Jeremy Tepper, SiriusXM’s ‘Outlaw Country’ Chief, Dies at 60

Jeremy Tepper, a musician, journalist, executive, program director of SiriusXM’s “Outlaw Country” channel and for decades a leading light of the Americana/ alt-country movement, died Friday of a heart attack. Singer Laura Cantrell, Tepper’s wife of 27 years, confirmed the news on social media. He was 60.

“Lost my good friend Jeremy Tepper last night,” Steven Van Zandt, guitarist in Bruce Springsteen’s E Street Band and founder of “Underground Garage,” parent platform of Tepper’s radio show, wrote on social media Saturday. “An incredibly tragic loss so young. He ran my Outlaw Country station on SiriusXM brilliantly. It is actually quite a complicated format and he made it look easy. Our deepest love and condolences to Laura and his family and friends.”

Tepper, far left, with Willie Nelson and producer Buddy Cannon in 2017. (Photo by Jason Davis/Getty Images for SiriusXM)
Jason Davis

A native of New York State, Tepper was a music lifer. He was frontman of the band World Famous Blue Jays, co-founded the Diesel Only record label in 1990, and worked extensively as a journalist and editor for music publications, becoming editor of the Journal of Country Music and as a country music critic for Pulse! Magazine. He joined Sirius as format manager for Sirius Satellite Radio’s Outlaw Country channel in 2004, beginning a two-decade stint at the satellite radio service that also saw him working with the “Willie’s Roadhouse” and “Road Dog Trucking” channels. He also helped book and organize the annual Outlaw Country Cruise.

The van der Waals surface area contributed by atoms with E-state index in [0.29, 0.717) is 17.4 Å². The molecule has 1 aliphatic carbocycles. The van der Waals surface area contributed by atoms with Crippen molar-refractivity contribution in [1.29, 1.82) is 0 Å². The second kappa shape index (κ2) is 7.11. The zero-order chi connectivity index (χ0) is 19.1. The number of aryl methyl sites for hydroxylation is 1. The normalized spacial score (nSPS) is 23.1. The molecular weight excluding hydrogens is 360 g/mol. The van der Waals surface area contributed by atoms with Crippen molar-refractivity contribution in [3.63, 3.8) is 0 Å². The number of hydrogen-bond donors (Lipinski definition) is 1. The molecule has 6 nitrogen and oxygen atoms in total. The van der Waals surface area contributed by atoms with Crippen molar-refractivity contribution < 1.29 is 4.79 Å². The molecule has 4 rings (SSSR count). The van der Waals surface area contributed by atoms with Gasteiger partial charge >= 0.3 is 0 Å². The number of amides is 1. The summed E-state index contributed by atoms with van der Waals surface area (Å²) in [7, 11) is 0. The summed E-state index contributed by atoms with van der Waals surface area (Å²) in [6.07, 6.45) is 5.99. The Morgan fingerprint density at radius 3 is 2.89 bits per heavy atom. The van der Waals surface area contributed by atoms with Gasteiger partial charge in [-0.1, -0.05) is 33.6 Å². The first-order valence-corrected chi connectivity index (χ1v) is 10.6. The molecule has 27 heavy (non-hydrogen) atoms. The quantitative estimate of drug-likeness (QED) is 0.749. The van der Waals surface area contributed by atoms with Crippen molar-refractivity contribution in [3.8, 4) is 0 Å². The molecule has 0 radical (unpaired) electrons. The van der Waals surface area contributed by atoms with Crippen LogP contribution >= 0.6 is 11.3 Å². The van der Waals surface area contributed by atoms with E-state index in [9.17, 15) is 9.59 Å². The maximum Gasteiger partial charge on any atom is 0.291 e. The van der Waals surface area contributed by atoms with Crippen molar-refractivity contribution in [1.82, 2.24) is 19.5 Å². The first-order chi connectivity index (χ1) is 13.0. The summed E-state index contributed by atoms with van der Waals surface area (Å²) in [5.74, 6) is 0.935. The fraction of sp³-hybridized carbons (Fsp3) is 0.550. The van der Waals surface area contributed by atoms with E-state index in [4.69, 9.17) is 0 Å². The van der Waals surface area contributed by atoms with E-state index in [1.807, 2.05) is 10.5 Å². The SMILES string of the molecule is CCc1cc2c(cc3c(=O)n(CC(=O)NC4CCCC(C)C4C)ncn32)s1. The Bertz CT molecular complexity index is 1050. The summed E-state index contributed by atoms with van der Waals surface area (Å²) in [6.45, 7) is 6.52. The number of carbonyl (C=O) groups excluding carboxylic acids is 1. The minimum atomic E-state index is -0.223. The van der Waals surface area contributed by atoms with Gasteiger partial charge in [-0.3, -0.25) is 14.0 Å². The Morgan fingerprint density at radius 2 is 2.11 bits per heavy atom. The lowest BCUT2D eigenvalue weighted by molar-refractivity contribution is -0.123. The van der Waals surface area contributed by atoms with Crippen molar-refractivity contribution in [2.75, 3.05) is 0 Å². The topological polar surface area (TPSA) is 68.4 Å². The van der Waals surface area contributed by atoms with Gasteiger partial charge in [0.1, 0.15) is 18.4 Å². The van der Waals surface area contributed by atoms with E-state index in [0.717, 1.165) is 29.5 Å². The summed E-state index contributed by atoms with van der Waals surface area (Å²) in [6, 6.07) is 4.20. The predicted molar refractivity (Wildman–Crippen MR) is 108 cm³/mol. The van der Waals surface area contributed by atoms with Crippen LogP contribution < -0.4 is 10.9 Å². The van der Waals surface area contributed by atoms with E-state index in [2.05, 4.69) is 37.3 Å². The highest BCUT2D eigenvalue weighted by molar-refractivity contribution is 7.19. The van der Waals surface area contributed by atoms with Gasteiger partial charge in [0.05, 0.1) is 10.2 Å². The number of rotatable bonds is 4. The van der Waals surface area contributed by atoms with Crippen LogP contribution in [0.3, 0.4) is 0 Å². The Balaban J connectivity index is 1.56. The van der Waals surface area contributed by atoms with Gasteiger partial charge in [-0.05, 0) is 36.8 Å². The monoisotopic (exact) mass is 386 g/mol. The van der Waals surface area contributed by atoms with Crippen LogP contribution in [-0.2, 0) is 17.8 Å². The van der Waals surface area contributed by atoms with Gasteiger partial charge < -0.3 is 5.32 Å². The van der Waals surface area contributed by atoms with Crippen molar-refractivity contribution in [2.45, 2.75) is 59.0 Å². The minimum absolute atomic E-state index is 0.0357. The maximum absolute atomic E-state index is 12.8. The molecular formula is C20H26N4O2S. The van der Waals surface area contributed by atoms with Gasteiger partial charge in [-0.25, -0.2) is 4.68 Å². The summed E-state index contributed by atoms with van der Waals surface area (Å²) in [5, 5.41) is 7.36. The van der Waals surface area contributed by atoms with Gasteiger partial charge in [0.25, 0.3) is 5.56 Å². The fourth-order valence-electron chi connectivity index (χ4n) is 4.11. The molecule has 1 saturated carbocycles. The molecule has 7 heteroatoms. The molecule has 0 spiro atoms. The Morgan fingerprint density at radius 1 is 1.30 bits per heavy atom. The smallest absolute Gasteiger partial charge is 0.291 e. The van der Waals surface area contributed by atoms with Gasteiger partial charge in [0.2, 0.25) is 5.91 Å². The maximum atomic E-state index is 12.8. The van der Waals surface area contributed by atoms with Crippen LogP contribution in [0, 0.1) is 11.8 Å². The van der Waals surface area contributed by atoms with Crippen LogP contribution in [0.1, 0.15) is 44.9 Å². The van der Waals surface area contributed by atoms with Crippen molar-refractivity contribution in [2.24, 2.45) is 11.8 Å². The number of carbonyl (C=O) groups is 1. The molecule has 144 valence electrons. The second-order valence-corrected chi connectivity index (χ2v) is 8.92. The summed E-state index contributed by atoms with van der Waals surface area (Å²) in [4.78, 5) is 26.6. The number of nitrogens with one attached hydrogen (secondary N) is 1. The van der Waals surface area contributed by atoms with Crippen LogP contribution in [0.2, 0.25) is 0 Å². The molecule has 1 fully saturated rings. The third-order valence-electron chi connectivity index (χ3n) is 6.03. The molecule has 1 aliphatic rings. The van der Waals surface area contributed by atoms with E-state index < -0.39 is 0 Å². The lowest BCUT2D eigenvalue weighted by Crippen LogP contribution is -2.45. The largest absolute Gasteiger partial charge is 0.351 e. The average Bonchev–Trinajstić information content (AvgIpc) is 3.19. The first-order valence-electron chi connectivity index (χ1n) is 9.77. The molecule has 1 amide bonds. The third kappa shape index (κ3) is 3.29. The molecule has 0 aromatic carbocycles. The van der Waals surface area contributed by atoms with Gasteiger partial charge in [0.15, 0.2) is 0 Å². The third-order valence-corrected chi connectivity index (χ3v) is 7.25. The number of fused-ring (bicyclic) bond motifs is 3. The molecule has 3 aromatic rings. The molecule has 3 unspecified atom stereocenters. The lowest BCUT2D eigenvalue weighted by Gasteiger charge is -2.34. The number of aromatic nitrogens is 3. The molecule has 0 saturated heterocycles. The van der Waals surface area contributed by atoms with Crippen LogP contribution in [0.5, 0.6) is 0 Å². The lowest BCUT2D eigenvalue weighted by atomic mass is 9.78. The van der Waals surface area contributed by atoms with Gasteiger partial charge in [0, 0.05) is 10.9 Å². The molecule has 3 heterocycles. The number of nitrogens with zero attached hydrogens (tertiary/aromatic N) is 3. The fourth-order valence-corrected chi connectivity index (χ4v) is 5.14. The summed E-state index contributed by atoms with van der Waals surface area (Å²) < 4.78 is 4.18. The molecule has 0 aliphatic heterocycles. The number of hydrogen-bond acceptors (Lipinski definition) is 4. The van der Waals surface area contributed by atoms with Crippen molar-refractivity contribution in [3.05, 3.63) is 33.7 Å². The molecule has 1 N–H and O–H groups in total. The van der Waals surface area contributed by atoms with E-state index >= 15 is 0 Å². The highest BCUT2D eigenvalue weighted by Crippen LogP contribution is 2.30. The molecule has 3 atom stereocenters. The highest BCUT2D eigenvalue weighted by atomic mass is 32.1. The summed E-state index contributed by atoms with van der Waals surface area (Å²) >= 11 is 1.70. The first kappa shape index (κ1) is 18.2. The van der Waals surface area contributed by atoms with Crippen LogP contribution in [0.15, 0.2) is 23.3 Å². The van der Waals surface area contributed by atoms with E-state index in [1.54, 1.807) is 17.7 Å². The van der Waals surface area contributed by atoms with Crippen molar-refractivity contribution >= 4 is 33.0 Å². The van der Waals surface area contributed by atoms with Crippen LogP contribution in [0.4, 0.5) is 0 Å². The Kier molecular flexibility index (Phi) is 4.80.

Launched by Tepper as a vehicle for his band’s music, Diesel Only’s profile rose significantly in 1996 with the release of the compilation “Big Rig Deluxe,” featuring songs by Marty Stuart, Buck Owens, and Steve Earle. Initially focused on the strain of country sometimes called “trucker music,” the label released dozens of albums over the course of its 15-year run by artists including Cantrell, Dale Watson, Amy Allison, Ween, Will Rigby, Tammy Faye Starlite and many others.

In 1996, journalist Peter Blackstone wrote of the label, “Jeremy Tepper has established himself as a unique and indispensable cog in the alt-country underground.”

Yet his greatest impact was unquestionably from “Outlaw Country,” which is described on its home page as “No borders, no b.s.— from country’s roots and legends to today’s outsiders that just won’t be fenced in.” Tepper was one of that genre’s leading crusaders for more than two decades. Earlier this year, singer and Tepper’s SiriusXM colleague Mojo Nixon passed away after a performance on the Outlaw Country Cruise.

Tepper is survived by Cantrell, who he married in 1997, and their daughter, Bella.

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